The northernmost Byzantine walls of the city and parts of the western walls are still standing, as is the city's symbol - the White Tower. The rest of the walls are in the picturesque Upper Town which offers a spectacular view over the bay, especially in the late afternoon.

The city is also known as "the mother of Israel", due to the once flourishing Jewish community here, which existed from the Roman period and grew substantially after the Ottoman Empire took in Jewish refugees expelled Spain, Portugal, and Spanish territories in Italy; these Jews are known as "Sephardim". Sephardi Jews formed a significant percentage of the city's population and infrastructure until World War II, when, in spring 1943, almost all were deported by the Nazis to the extermination camp at Auschwitz, never to return. However, there are still two Synagogues, and you can see the Jewish Museum.

Also interesting are the Turkish public baths Bey Hamam, the Bezesteni (Ottoman closed market for jewellery and precious materials) the Alatza Imaret (Ottoman poorhouse) and Hamza Bey Camii (both restored and used for exhibitions).

Seafront and lower town

The traditional central food market, with hundreds of stalls selling meat, fish, fruit, vegetables (sometimes cheek-by-jowl, an unnerving experience for North Americans), cheap clothes and shoes, flowers, herbs and spices, between Aristotele Square and Venizelou street.

Take a walk along the long seafront promenade (about 12 km altogether). See the Roman Forum excavations.

Upper town

Visit the upper town for its traditional old houses, small cobbled streets, Byzantine citadel, the Eptapyrgion fort. Next to the Rotunda, see the Arch of Triumph of Galerius and the ruins of his palace.

The Agia Sofia church

Paleochristian and Byzantine monuments

On no account should you miss the Byzantine churches built between the 5th and 14th century ACE, some of which are on the UNESCO World Heritage list.

The Ancient Forum

Museums and galleries

Thessaloniki is home to many museums, mostly archaeological and ethnographic. The two big archaeological museums are in the city centre, under the OTE Tower at the CHANTH Square.

Thessaloniki's 'Ano Poli' (Old City)


Thessaloniki has a very active nightlife, as a 2007 New York Times article called it "Seattle of the Balkans". The very lively and youth-oriented international film festival is held in November, the International Trade Fair in September.


Thermaikos Gulf is a challenging place for yachting and sailing. Many days there are strong North winds but with low waves making sailing a fun and joy for all sailors. There are three sailing clubs in Thessaloniki and world championships take place here every year. Thessaloniki has several marinas with a new one containing 182 mooring places under construction in the centre of the city and next to Aistotelous square. There are many Yacht charter companies renting sailing yachts.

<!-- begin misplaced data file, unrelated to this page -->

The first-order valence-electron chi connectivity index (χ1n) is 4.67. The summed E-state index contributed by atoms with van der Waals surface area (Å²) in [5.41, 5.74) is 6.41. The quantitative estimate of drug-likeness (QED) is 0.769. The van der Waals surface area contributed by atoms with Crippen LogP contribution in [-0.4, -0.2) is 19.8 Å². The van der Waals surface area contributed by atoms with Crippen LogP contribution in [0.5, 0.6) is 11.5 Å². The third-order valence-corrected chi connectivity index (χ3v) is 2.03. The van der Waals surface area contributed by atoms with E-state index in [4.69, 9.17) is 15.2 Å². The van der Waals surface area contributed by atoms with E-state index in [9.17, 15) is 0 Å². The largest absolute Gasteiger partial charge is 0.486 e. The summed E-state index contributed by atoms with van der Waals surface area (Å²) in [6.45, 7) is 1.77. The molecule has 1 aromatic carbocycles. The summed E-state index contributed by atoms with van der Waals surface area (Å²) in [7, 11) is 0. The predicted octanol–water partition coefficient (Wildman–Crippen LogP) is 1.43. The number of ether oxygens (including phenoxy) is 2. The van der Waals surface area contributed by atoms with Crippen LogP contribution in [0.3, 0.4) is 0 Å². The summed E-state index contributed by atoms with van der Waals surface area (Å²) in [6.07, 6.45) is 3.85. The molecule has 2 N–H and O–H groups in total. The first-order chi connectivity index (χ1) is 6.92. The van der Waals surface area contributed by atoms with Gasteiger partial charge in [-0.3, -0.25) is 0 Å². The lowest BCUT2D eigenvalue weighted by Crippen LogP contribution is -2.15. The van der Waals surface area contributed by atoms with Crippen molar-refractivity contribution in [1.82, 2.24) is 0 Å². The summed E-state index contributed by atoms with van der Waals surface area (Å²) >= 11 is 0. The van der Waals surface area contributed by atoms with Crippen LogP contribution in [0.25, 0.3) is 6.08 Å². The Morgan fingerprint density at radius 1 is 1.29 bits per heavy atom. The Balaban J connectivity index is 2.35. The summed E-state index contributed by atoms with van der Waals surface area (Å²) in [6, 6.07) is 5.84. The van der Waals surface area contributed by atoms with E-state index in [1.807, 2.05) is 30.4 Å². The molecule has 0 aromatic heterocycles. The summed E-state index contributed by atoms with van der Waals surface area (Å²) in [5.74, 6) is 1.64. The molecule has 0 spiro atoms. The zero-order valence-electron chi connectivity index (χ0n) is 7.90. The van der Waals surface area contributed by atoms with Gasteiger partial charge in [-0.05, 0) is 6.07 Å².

For fashion, Proxenou Koromila, Mitropoleos and Tsimiski. You won't find many bargains, but the shopping area is conveniently small and full of cafes when you get too tired. For cheaper clothing, check out Egnatia street.


Books and maps in various languages can be bought in stores such as:

Also in the 9th International Book Fair, that is held annually in late spring.

Buy food

You can buy local food products, such as olive oil, sometimes at significally lower prices than in nearby countries.

For eating out see the eat section below

Modiano market

For food specialities, go to Modiano market and try the Terpsis and Omega delicatessens (the most famous is Kosmas, but it specialises in Asian food). Any Greek will expect you to bring back sweets from Salonica, so try tsoureki, plaited sweetened breads for which Terkenlis is famous, and desserts (baklava and galaktoboureko) e.g. or Nikiforou on Venizelou street. The most famous of the baklava joints is Hatzis, but fame has not made it any better - it's become overpriced and not as good as in previous years.

For a morning or late-night snack, try Bougatsa pies: cream (sweet) or cheese (savoury) filling.

Sweets and pastry

If you like sweets, there are 3 typical pastry-shops you should try, typical of this city:

Best winter dessert: baked quince.


This page uses the following price ranges for a typical meal for one, including soft drink:
Budget Under €15
Mid-range €15-€20
Splurge €20-€30 and up

Greeks consider Thessaloniki a gourmet city - but bear in mind that this refers to the excellent local specialities and cheap-and-cheerful ouzo taverns rather than to haute cuisine or a range of foreign restaurants. The latter are best avoided in Thessaloniki.